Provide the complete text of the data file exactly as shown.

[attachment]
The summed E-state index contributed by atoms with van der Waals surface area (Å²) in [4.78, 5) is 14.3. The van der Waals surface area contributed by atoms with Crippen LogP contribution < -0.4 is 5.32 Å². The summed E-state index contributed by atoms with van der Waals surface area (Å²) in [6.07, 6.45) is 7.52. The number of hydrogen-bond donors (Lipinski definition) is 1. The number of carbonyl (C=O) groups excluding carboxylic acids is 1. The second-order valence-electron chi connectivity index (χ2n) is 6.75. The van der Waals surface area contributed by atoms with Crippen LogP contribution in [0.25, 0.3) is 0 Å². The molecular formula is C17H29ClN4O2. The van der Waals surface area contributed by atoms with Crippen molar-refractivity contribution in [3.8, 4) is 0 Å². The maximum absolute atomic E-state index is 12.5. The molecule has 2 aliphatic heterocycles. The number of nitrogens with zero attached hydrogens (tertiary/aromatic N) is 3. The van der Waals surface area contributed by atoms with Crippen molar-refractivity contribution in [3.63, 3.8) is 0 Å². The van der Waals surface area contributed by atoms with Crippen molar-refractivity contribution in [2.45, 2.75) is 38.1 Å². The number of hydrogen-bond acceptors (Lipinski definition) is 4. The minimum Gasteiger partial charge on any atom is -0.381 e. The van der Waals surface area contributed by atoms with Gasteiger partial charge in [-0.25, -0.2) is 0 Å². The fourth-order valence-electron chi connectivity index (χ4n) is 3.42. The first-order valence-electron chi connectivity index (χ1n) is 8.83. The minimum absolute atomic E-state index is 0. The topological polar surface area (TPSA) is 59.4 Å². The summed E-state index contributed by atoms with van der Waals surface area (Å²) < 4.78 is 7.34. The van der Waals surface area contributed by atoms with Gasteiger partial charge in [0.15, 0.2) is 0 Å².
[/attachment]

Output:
The summed E-state index contributed by atoms with van der Waals surface area (Å²) in [4.78, 5) is 14.3. The van der Waals surface area contributed by atoms with Crippen LogP contribution < -0.4 is 5.32 Å². The summed E-state index contributed by atoms with van der Waals surface area (Å²) in [6.07, 6.45) is 7.52. The number of hydrogen-bond donors (Lipinski definition) is 1. The number of carbonyl (C=O) groups excluding carboxylic acids is 1. The second-order valence-electron chi connectivity index (χ2n) is 6.75. The van der Waals surface area contributed by atoms with Crippen LogP contribution in [0.25, 0.3) is 0 Å². The molecular formula is C17H29ClN4O2. The van der Waals surface area contributed by atoms with Crippen molar-refractivity contribution in [3.8, 4) is 0 Å². The maximum absolute atomic E-state index is 12.5. The molecule has 2 aliphatic heterocycles. The number of nitrogens with zero attached hydrogens (tertiary/aromatic N) is 3. The van der Waals surface area contributed by atoms with Crippen molar-refractivity contribution in [3.63, 3.8) is 0 Å². The van der Waals surface area contributed by atoms with Crippen molar-refractivity contribution in [2.45, 2.75) is 38.1 Å². The number of hydrogen-bond acceptors (Lipinski definition) is 4. The minimum Gasteiger partial charge on any atom is -0.381 e. The van der Waals surface area contributed by atoms with Gasteiger partial charge in [-0.25, -0.2) is 0 Å². The fourth-order valence-electron chi connectivity index (χ4n) is 3.42. The first-order valence-electron chi connectivity index (χ1n) is 8.83. The minimum absolute atomic E-state index is 0. The topological polar surface area (TPSA) is 59.4 Å². The summed E-state index contributed by atoms with van der Waals surface area (Å²) < 4.78 is 7.34. The van der Waals surface area contributed by atoms with Gasteiger partial charge in [0.15, 0.2) is 0 Å².